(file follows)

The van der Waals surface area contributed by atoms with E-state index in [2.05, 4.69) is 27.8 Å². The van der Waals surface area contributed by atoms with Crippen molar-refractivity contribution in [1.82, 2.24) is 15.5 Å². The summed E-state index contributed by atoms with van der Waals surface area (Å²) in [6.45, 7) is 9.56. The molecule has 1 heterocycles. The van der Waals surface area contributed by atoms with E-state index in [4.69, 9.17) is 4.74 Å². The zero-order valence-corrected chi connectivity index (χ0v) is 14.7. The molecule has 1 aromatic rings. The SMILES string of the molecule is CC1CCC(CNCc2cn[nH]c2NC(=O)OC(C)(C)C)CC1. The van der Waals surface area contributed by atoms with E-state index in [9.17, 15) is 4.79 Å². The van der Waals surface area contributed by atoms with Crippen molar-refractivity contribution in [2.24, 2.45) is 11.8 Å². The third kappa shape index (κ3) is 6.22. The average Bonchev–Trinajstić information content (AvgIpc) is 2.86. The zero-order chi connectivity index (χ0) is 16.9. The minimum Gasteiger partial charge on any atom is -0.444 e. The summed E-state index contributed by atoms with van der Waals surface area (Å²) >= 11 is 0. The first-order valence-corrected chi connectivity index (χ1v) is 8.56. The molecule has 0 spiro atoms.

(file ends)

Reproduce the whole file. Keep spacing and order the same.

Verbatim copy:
The van der Waals surface area contributed by atoms with E-state index in [2.05, 4.69) is 27.8 Å². The van der Waals surface area contributed by atoms with Crippen molar-refractivity contribution in [1.82, 2.24) is 15.5 Å². The summed E-state index contributed by atoms with van der Waals surface area (Å²) in [6.45, 7) is 9.56. The molecule has 1 heterocycles. The van der Waals surface area contributed by atoms with E-state index in [4.69, 9.17) is 4.74 Å². The zero-order valence-corrected chi connectivity index (χ0v) is 14.7. The molecule has 1 aromatic rings. The SMILES string of the molecule is CC1CCC(CNCc2cn[nH]c2NC(=O)OC(C)(C)C)CC1. The van der Waals surface area contributed by atoms with E-state index in [9.17, 15) is 4.79 Å². The van der Waals surface area contributed by atoms with Crippen molar-refractivity contribution in [2.24, 2.45) is 11.8 Å². The third kappa shape index (κ3) is 6.22. The average Bonchev–Trinajstić information content (AvgIpc) is 2.86. The zero-order chi connectivity index (χ0) is 16.9. The minimum Gasteiger partial charge on any atom is -0.444 e. The summed E-state index contributed by atoms with van der Waals surface area (Å²) >= 11 is 0. The first-order valence-corrected chi connectivity index (χ1v) is 8.56. The molecule has 0 spiro atoms.